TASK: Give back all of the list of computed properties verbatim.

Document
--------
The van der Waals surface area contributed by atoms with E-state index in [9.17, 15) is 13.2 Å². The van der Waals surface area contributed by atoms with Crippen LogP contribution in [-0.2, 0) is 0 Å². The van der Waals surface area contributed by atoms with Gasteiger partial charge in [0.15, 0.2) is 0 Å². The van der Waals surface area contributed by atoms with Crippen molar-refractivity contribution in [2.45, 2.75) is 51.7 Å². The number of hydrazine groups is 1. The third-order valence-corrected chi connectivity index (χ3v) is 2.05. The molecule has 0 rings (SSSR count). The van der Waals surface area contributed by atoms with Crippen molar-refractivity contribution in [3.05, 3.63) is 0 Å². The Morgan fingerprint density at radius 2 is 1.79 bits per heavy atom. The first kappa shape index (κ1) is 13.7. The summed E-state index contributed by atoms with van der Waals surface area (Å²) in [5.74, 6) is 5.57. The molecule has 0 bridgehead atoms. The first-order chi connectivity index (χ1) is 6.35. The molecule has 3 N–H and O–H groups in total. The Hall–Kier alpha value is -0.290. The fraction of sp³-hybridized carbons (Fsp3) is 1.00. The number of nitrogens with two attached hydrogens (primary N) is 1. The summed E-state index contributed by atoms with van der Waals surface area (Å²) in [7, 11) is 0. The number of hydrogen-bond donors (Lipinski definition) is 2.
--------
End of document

The van der Waals surface area contributed by atoms with E-state index in [9.17, 15) is 13.2 Å². The van der Waals surface area contributed by atoms with Crippen LogP contribution in [-0.2, 0) is 0 Å². The van der Waals surface area contributed by atoms with Gasteiger partial charge in [0.15, 0.2) is 0 Å². The van der Waals surface area contributed by atoms with Crippen molar-refractivity contribution in [2.45, 2.75) is 51.7 Å². The number of hydrazine groups is 1. The third-order valence-corrected chi connectivity index (χ3v) is 2.05. The molecule has 0 rings (SSSR count). The van der Waals surface area contributed by atoms with Crippen molar-refractivity contribution in [3.05, 3.63) is 0 Å². The Morgan fingerprint density at radius 2 is 1.79 bits per heavy atom. The first kappa shape index (κ1) is 13.7. The summed E-state index contributed by atoms with van der Waals surface area (Å²) in [5.74, 6) is 5.57. The molecule has 0 bridgehead atoms. The first-order chi connectivity index (χ1) is 6.35. The molecule has 3 N–H and O–H groups in total. The Hall–Kier alpha value is -0.290. The fraction of sp³-hybridized carbons (Fsp3) is 1.00. The number of nitrogens with two attached hydrogens (primary N) is 1. The summed E-state index contributed by atoms with van der Waals surface area (Å²) in [7, 11) is 0. The number of hydrogen-bond donors (Lipinski definition) is 2.